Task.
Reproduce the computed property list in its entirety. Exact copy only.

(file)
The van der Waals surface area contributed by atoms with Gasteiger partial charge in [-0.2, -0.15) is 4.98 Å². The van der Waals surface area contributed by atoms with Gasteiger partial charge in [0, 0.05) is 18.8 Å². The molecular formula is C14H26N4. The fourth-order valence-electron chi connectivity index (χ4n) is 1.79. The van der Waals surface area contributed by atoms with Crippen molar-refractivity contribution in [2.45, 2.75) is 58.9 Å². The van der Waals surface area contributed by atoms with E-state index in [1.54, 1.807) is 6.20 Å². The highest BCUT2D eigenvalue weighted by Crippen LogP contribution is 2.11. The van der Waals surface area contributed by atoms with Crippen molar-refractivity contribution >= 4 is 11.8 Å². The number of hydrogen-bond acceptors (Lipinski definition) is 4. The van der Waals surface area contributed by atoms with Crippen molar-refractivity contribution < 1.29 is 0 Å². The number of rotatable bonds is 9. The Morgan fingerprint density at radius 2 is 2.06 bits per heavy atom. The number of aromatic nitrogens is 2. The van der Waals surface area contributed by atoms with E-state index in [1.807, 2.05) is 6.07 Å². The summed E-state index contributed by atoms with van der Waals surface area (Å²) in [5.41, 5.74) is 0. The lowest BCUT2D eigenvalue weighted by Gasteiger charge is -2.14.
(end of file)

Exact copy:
The van der Waals surface area contributed by atoms with Gasteiger partial charge in [-0.2, -0.15) is 4.98 Å². The van der Waals surface area contributed by atoms with Gasteiger partial charge in [0, 0.05) is 18.8 Å². The molecular formula is C14H26N4. The fourth-order valence-electron chi connectivity index (χ4n) is 1.79. The van der Waals surface area contributed by atoms with Crippen molar-refractivity contribution in [2.45, 2.75) is 58.9 Å². The van der Waals surface area contributed by atoms with E-state index in [1.54, 1.807) is 6.20 Å². The highest BCUT2D eigenvalue weighted by Crippen LogP contribution is 2.11. The van der Waals surface area contributed by atoms with Crippen molar-refractivity contribution >= 4 is 11.8 Å². The number of hydrogen-bond acceptors (Lipinski definition) is 4. The van der Waals surface area contributed by atoms with Crippen molar-refractivity contribution < 1.29 is 0 Å². The number of rotatable bonds is 9. The Morgan fingerprint density at radius 2 is 2.06 bits per heavy atom. The number of aromatic nitrogens is 2. The van der Waals surface area contributed by atoms with E-state index in [1.807, 2.05) is 6.07 Å². The summed E-state index contributed by atoms with van der Waals surface area (Å²) in [5.41, 5.74) is 0. The lowest BCUT2D eigenvalue weighted by Gasteiger charge is -2.14.